Tuesday, July 1 2014, 05:18 PM CDT
Hot car dangers
PHOENIX, Arizona -- When summer temperatures rise, your sizzling steering wheel and scorching seats can be annoying, but for children, hot cars can be deadly.
It is shocking, but much more common than you might think -- Children being left in hot cars when temperatures are soaring.
"This happens to the most loving and caring parents. Literally, we have had a veterinarian, a doctor, a dentist, a professor, a school principal and even a rocket scientist," Susan Auriemma, vice president of Kidsandcars.org, said.
Daniel Gray was just sentenced to four years in prison after pleading guilty to manslaughter after leaving his infant in a car for three hours during a hot Arizona summer.
And Shanesha Taylor of Scottsdale left her child in the car in March with the windows cracked open while she went on a job interview. She is being charged with felony child abuse. She has pleaded not guilty.
"There are an average of 38 per year, children who die in a hot car. It's 38 children too many. It's too much of a tragedy for these families," Auriemma said.
According to a San Francisco State University study since 1998, there have been 619 heatstroke deaths of children left in cars. More than half were forgotten by their caregiver. While 18 percent were left on purpose. Another 29 percent were playing in an unattended car.
"One of the messages we try to get across to parents is that no one is immune to this. It really could happen to anyone," she explained.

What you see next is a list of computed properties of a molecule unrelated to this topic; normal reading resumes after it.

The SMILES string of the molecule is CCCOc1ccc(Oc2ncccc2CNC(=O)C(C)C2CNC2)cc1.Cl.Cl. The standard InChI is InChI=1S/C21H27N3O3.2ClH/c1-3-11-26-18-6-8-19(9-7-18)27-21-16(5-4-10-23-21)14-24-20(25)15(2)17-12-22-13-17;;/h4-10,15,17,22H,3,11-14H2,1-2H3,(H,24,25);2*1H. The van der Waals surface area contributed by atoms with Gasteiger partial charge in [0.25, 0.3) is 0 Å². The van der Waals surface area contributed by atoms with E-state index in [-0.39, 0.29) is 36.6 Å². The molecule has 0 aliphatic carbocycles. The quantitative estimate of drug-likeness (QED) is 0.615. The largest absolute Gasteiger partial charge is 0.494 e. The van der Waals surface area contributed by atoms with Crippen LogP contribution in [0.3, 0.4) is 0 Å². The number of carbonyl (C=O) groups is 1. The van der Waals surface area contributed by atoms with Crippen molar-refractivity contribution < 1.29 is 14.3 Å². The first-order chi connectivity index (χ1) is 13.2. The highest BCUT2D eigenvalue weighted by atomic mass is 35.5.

How quickly does a temperature rise inside of a car, even if it is not that hot outside?
The Journal of the American Academy of Pediatrics conducted a study and the results were stunning.
Even on a cool 73 degree day, the temperature goes up an average of more than three degrees every five minutes. Temperatures rise faster in the first 30 minutes as it quickly shoots above 100 degrees.
Even in relatively cool vehicles, temperatures reached upwards of 117 degrees even when the windows are cracked.
Some believe the answer is technology. There are solutions intended to solve this problem. One young, aspiring inventor created a leash to remind parents there is still a child left in the car. But will parents buy in?
"The biggest challenge with technology is convincing parents that they need it. No parent wants to believe this could happen to them," Auriemma said.
A crucial warning with the hottest days of the year still to come.